Meet a Lead Teacher: Allen Tsui, Willow Brook Primary School Academy
"It’s meant to be learning focused…”
As the school year comes to an end for 2022-23, I look back on mine and recount the big successes – one of which had been an aspiration of mine since becoming subject lead for Computing in 2020 to join the Digital Schoolhouse programme. Whilst its collaboration with the global gaming giant makes the opportunity an exceptionally popular prospect for the children I have the honour of working with, sadly there may be some who sneer at its pedagogical or learning value.
For those who aren’t familiar with my presence on social media, I have been using the portmanteau of ‘thinkering’ coined by Twitter’s @EngineerDG to describe my experiences of computing which began in 1982. Copy typing scripts printed in magazines to create computer games on a Commodore Vic-20 was where I started. Any mis-prints in the monthly magazines I subscribed to causing a ‘bug’ in the program would require immense resilience until corrections were published in the magazine’s next editions. Now of course, a bug in a script can be simply shared via social media with a flurry of replies and suggestions received within seconds.
My obsession with home computing was a major distraction on my school-life which resulted in me being “invited” to terminate my A-Level studies before I had completed the first year of the two year course. Being keyboard proficient, I secured a role in the Civil Service in 1986 where I began as a data processor using a standalone IBM PC XT. My new colleagues were so intimidated by the technology and fear of static inference on the equipment, I found myself being allocated an office the size of which would be the envy of many senior executives. During my near 24 year career in the Civil Service I experienced the technological transformation of the workplace from building Local Area Networks, embracing the use of the World Wide Web and ultimately commissioning a multi-million pound construction of a secure Wide Area Network for 8,500 staff with devices to every desktop in over a hundred office locations. I would therefore consider myself as having a good understanding of the vocational value of digital literacy skills which the Digital Schoolhouse initiative directly supports.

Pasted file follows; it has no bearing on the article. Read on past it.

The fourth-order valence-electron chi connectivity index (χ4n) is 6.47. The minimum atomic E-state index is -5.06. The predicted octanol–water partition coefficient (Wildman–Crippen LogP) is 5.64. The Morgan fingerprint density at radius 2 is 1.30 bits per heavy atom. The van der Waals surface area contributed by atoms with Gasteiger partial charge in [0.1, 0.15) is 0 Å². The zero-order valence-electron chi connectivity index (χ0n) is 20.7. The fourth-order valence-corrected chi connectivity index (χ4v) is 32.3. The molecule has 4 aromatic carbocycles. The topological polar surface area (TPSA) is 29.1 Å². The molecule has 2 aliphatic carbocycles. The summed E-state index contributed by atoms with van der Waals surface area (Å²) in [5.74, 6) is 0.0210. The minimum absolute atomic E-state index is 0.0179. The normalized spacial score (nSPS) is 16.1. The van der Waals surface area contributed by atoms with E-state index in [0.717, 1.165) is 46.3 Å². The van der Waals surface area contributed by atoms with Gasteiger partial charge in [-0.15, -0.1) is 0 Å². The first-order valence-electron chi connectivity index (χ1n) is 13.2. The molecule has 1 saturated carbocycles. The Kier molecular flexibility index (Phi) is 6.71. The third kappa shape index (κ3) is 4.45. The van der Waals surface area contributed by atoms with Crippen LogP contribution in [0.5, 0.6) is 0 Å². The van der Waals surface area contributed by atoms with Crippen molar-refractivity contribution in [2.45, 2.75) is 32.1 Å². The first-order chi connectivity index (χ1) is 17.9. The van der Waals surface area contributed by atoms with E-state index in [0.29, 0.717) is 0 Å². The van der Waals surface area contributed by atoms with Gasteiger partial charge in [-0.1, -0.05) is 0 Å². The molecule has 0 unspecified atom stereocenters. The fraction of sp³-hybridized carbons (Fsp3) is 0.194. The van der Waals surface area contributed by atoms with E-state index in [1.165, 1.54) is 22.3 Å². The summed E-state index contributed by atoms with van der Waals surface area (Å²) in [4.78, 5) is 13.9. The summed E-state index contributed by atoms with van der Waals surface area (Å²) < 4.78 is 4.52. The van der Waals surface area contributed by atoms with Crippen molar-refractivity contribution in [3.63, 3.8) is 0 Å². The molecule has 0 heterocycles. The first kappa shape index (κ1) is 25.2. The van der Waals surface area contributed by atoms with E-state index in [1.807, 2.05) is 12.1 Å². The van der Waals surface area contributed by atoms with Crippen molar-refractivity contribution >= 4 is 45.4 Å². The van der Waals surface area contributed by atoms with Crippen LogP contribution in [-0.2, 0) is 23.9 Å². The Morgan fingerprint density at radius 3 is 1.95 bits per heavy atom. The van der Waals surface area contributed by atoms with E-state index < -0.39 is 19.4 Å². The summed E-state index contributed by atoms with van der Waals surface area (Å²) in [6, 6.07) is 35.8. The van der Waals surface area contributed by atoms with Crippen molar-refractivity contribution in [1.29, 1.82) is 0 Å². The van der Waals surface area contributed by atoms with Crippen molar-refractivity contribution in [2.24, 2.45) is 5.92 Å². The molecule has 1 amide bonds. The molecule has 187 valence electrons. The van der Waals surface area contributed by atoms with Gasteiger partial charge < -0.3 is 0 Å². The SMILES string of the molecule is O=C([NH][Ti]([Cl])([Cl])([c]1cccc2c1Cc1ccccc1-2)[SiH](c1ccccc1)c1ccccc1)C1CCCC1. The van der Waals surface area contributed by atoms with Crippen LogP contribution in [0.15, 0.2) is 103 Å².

In planning the schedule of workshops I am now offering since September 2023, I have seen how the Digital Schoolhouse approach is very similar to my own with the statutory expectations of the National Curriculum for Primary Computing forensically mapped to the thematic components of Algorithms, Programming, Data, Systems and Communication. Unlike other published Schemes of Work that some schools may subscribe to or make use of, Digital Schoolhouse reflects the approach I have long held that Computing is about “stage not age”. Learning Computing is a continuum rather than a linear path of progression. Being able to proficiently read code as well as the ability to confidently and efficiently use search engines are unrelated but inter-dependent.
Digital Schoolhouse also presents an opportunity for those schools like mine who have made a decision to provide extra-curricular learning opportunities in-timetable to extend the children’s experiences beyond the statutory curriculum. With so many demands on Primary schools to teach a wide range of content in the limited time available, the support that Digital Schoolhouse provides means potentially doubling the time that children can have for learning Computing and engaging with technology. The cross curricular applications too mean that the children get to apply what they learn about digital technology in the context of other subjects. As leading experts and industry practitioners have been citing in recent times, the creative digital media sector in terms of global gross profitability in 2023 is thought to outstrip the movie-making and music industries combined. Those policy-makers who place creative digital media as the centrepiece of their strategic planning are truly future-proofing learners of today into the digitally literate citizens of tomorrow. Play-based learning has the capability of enabling individuals to develop a wide range of skillsets that other parts of a more traditional, knowledge-based curriculum cannot teach.